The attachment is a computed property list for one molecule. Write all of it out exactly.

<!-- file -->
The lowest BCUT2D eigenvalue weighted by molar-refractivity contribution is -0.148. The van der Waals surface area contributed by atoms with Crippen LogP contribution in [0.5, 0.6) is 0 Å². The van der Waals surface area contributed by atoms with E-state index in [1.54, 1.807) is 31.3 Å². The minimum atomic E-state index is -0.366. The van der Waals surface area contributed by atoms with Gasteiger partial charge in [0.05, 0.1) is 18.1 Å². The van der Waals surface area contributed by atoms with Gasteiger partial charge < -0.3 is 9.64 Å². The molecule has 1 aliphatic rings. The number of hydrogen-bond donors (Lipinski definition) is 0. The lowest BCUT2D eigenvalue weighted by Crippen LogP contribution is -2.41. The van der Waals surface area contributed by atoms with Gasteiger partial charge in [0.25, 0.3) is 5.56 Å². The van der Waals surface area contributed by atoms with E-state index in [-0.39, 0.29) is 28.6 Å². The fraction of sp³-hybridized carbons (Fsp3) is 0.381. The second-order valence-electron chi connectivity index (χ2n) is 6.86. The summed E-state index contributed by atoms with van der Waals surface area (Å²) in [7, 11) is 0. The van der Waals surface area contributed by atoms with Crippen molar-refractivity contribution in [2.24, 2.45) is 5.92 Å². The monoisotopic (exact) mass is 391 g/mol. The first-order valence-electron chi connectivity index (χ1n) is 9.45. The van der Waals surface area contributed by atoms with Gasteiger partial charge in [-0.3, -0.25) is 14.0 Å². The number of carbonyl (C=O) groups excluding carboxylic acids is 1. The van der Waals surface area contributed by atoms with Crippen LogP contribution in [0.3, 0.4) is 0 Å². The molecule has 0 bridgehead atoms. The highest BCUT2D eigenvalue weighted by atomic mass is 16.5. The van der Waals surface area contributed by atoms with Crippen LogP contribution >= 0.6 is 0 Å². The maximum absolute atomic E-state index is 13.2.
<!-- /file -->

The lowest BCUT2D eigenvalue weighted by molar-refractivity contribution is -0.148. The van der Waals surface area contributed by atoms with Crippen LogP contribution in [0.5, 0.6) is 0 Å². The van der Waals surface area contributed by atoms with E-state index in [1.54, 1.807) is 31.3 Å². The minimum atomic E-state index is -0.366. The van der Waals surface area contributed by atoms with Gasteiger partial charge in [0.05, 0.1) is 18.1 Å². The van der Waals surface area contributed by atoms with Gasteiger partial charge < -0.3 is 9.64 Å². The molecule has 1 aliphatic rings. The number of hydrogen-bond donors (Lipinski definition) is 0. The lowest BCUT2D eigenvalue weighted by Crippen LogP contribution is -2.41. The van der Waals surface area contributed by atoms with Gasteiger partial charge in [0.25, 0.3) is 5.56 Å². The van der Waals surface area contributed by atoms with E-state index in [-0.39, 0.29) is 28.6 Å². The fraction of sp³-hybridized carbons (Fsp3) is 0.381. The second-order valence-electron chi connectivity index (χ2n) is 6.86. The summed E-state index contributed by atoms with van der Waals surface area (Å²) in [7, 11) is 0. The van der Waals surface area contributed by atoms with Crippen molar-refractivity contribution in [2.24, 2.45) is 5.92 Å². The monoisotopic (exact) mass is 391 g/mol. The first-order valence-electron chi connectivity index (χ1n) is 9.45. The van der Waals surface area contributed by atoms with Gasteiger partial charge in [-0.3, -0.25) is 14.0 Å². The number of carbonyl (C=O) groups excluding carboxylic acids is 1. The van der Waals surface area contributed by atoms with Crippen LogP contribution in [0.3, 0.4) is 0 Å². The molecule has 0 bridgehead atoms. The highest BCUT2D eigenvalue weighted by atomic mass is 16.5. The van der Waals surface area contributed by atoms with Crippen LogP contribution >= 0.6 is 0 Å². The maximum absolute atomic E-state index is 13.2.